The Bible tells us that as sinners we are in debt to God because we have broken His law, and the law we have broken demands payment. The apostle Paul tells us in Romans 6:23 that the wages for sin, the payment for sin, is death. Here at the cross, as Jesus bears our sin, He is paying the price for it by dying on our behalf.

And Jesus does not cry out, “I am finished” but “It is finished.” What is finished? The masterpiece of salvation. The debt that demanded payment, the crime that demanded punishment—that is now paid in full, and salvation can be offered to you and me as a free gift from God.

Luke’s Gospel records Jesus’ final words: “Father, into your hands I commit my spirit!” (23:46). In other words, there is no lapse in time between His death and the Father’s presence. Jesus did not go to hell for three days and suffer down there. He immediately entered and enjoyed the Father’s presence.

John’s Gospel says He then “gave up his spirit” (19:30). Get this right, beloved; Jesus voluntarily surrendered His life at the right time—after the payment for sin was completed. As one author put it, “Jesus was Master even in his death.”[1]

What happens next? Let me tell you, some pretty wild things take place. First, Matthew 27:51 says, “The curtain of the temple was torn in two, from top to bottom.”

That thick curtain, or veil, separated the Holy of Holies, which represented God’s unapproachable presence, from the place where priests ministered daily. But some invisible hand reaches up to the top of this thirty-foot curtain and rips it straight down to the ground. This symbolizes that through Jesus, we now have access into God’s presence.

Matthew then says there is an earthquake that splits rocks and opens up some tombs—and for a reason—verses 52-53:

The tombs also were opened. And many bodies of the saints who [had died] were raised, and coming out of the tombs after his resurrection they went into the holy city and appeared to many.

Can you imagine this? Tombs are opened, and then three days later, after the Lord’s resurrection, these deceased Old Testament believers are raised to life. Their bodies are put back together in a picture of the coming resurrection, and they go into Jerusalem testifying to Christ’s power over death. Most scholars believe they will ascend back to heaven when the Lord does in a few weeks.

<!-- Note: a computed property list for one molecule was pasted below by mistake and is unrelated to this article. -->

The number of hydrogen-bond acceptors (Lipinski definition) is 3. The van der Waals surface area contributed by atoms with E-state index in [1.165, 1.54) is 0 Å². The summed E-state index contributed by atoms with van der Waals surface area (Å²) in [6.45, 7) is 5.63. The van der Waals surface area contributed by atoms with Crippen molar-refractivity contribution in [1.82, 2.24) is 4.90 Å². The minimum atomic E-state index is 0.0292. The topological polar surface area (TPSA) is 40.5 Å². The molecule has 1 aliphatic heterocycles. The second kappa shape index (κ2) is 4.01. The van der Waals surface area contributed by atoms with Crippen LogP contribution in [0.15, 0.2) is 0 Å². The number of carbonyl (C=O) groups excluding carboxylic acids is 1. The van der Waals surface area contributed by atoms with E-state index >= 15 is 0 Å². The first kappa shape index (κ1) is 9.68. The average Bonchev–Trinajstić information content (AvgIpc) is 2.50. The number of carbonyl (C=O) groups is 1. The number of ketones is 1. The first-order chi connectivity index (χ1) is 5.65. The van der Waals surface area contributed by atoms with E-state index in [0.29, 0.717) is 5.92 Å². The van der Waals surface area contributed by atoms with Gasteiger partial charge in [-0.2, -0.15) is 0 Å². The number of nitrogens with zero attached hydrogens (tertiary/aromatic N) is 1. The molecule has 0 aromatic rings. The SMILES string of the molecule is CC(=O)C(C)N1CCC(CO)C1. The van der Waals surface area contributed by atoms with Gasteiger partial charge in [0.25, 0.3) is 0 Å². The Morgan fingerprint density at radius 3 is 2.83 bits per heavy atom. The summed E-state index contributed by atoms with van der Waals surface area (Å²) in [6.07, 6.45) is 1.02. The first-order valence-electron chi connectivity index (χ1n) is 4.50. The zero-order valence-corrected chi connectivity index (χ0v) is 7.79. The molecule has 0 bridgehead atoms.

We are not told who these believers were. What if this miracle included Boaz and Ruth, who were buried nearby in Bethlehem? What if one of them was John the Baptist, who had been executed perhaps a year and a half earlier? We do not know who they were, but you can imagine the impact they made for the gospel.

Then back on Mount Calvary, as the earth begins to shake and as Jesus dies, the Roman centurion in charge of this execution says in verse 54, “Truly this was the Son of God!” He is wiser than all the religious leaders out there who are going to sew that curtain back up and keep trying to earn their way to heaven.

The religions of this world will tell you that if you want to see God, you have to do something, join something, give something, become something. Jesus effectively says to the believer, “Access is now granted; the work is now finished.”

Years ago, a man sarcastically said to evangelist Alexander Wooten, “Tell me what I have to do to become a Christian.” Alexander replied, “It’s too late.” The man was shocked and said, “What do you mean, it’s too late? Tell me what I have to do to become a Christian.” The old evangelist replied, “It’s too late, because everything has already been done, by Christ.”

That is the message of this cross. The work of salvation is completed. It is finished.

[1] Robert H. Stein, Luke, The New American Commentary, vol. 24 (Broadman, 1992), 596.